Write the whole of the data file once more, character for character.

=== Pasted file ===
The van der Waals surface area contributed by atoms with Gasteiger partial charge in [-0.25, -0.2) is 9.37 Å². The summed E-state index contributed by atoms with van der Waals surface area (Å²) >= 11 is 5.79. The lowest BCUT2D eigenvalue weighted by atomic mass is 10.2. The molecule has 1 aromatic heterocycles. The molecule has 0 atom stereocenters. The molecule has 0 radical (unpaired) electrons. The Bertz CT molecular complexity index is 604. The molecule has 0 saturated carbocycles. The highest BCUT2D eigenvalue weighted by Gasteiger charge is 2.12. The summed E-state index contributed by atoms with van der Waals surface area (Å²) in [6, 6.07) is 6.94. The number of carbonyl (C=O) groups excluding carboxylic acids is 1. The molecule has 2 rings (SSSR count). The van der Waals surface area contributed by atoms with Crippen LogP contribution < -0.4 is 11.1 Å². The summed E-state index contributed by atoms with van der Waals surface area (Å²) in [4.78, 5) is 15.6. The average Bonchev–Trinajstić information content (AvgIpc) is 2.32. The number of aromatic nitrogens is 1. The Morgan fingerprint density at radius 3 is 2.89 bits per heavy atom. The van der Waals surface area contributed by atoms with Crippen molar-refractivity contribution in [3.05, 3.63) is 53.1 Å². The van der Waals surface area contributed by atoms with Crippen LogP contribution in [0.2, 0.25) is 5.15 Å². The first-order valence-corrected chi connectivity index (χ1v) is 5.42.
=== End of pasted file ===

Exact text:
The van der Waals surface area contributed by atoms with Gasteiger partial charge in [-0.25, -0.2) is 9.37 Å². The summed E-state index contributed by atoms with van der Waals surface area (Å²) >= 11 is 5.79. The lowest BCUT2D eigenvalue weighted by atomic mass is 10.2. The molecule has 1 aromatic heterocycles. The molecule has 0 atom stereocenters. The molecule has 0 radical (unpaired) electrons. The Bertz CT molecular complexity index is 604. The molecule has 0 saturated carbocycles. The highest BCUT2D eigenvalue weighted by Gasteiger charge is 2.12. The summed E-state index contributed by atoms with van der Waals surface area (Å²) in [6, 6.07) is 6.94. The number of carbonyl (C=O) groups excluding carboxylic acids is 1. The molecule has 2 rings (SSSR count). The van der Waals surface area contributed by atoms with Crippen LogP contribution < -0.4 is 11.1 Å². The summed E-state index contributed by atoms with van der Waals surface area (Å²) in [4.78, 5) is 15.6. The average Bonchev–Trinajstić information content (AvgIpc) is 2.32. The number of aromatic nitrogens is 1. The Morgan fingerprint density at radius 3 is 2.89 bits per heavy atom. The van der Waals surface area contributed by atoms with Crippen molar-refractivity contribution in [3.05, 3.63) is 53.1 Å². The van der Waals surface area contributed by atoms with Crippen LogP contribution in [0.2, 0.25) is 5.15 Å². The first-order valence-corrected chi connectivity index (χ1v) is 5.42.